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Education

  • Construction delays dominate session

    Just like the song that never ends, call the work being done at Los Alamos High School the project that never ends.  Another deadline has been pushed out a week and now the administration department, Family and Consumer Science and nurse’s office will have to wait until Nov. 21 to move into their new digs.

    During Tuesday night’s school board meeting at Los Alamos High School, David Wharram, Gerald Martin owner’s representative for Gerald Martin construction, told board members that despite the schedule issued by Flintco, the move-in would have to be delayed a week.

    “Flintco said the school facilities would be ready to move in on the 14th, but not all the systems may be working,” he said.

  • Board looks at performance indicators

    Community colleges are having a positive impact in New Mexico based on a number of performance indicators that were reviewed during The University of New Mexico-Los Alamos Advisory Board meeting Monday night on the UNM-LA campus.

    UNM-LA Executive Director Dr. Cedric Page spoke about personnel matters and the college’s annual performance report. He presented a report about New Mexico community colleges that showed the results of community college performance-based indicators.

  • Educators question rules for grading schools A-F

    SANTA FE, N.M. (AP) — Educators are cautioning Gov. Susana Martinez's administration against rushing the implementation of a new law that will assign grades A to F to rate the performance of public schools.

    Teachers, superintendents and others raised questions Monday about proposed rules by the Public Education Department for the school rating system enacted earlier this year.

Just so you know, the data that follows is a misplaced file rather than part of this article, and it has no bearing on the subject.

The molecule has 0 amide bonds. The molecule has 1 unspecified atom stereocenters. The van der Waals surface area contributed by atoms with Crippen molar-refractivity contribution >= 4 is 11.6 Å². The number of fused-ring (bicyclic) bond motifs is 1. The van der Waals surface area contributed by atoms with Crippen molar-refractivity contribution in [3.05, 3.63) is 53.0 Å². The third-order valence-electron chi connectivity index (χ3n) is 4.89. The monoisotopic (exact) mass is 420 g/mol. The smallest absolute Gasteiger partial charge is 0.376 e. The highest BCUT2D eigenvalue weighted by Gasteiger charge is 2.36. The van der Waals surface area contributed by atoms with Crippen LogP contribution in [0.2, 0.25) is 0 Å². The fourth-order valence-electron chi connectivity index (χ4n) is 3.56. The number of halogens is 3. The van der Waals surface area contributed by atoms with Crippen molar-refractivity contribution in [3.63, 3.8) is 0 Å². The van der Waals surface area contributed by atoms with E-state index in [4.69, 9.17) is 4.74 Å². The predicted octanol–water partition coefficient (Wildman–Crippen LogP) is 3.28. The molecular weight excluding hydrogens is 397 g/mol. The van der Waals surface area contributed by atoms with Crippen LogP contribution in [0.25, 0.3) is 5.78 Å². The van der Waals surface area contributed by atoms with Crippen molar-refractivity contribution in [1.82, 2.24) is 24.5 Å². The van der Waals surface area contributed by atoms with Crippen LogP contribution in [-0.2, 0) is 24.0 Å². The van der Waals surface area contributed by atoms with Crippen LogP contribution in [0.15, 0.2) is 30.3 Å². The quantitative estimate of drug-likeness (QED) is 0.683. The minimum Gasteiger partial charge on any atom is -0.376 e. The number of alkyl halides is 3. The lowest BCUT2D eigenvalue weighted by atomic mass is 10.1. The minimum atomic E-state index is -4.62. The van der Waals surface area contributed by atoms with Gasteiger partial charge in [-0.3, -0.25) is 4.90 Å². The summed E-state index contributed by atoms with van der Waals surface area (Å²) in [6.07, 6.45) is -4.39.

Gloria Rendon of the Coalition of School Administrators suggested the new grading system initially be implemented in a few schools to serve as a pilot for working out potential problems.

  • Educators question rules for grading schools A-F

    SANTA FE, N.M. (AP) — Educators are cautioning Gov. Susana Martinez's administration against rushing the implementation of a new law that will assign grades A to F to rate the performance of public schools.

    Teachers, superintendents and others raised questions Monday about proposed rules by the Public Education Department for the school rating system enacted earlier this year.

    Gloria Rendon of the Coalition of School Administrators suggested the new grading system initially be implemented in a few schools to serve as a pilot for working out potential problems.

  • Miracle of technology helps girl to qualify

    Sruthi Garimella, a fourth grader in Jonathan Neal’s class at Barranca Mesa Elementary School, competed in her class’ spelling bee Monday and successfully qualified for the school spelling bee despite being in Paris, France.

    She was able to compete in this intercontinental spelling bee through the magic of Internet video conference.  Along with Garimella, Eli Iramk-Bent, Isaac Ronning, and Kaylee Rogers also placed in the top four slots of Neal’s fourth grade class, qualifying all of them to compete in the school spelling bee.

  • Board votes to ratify leases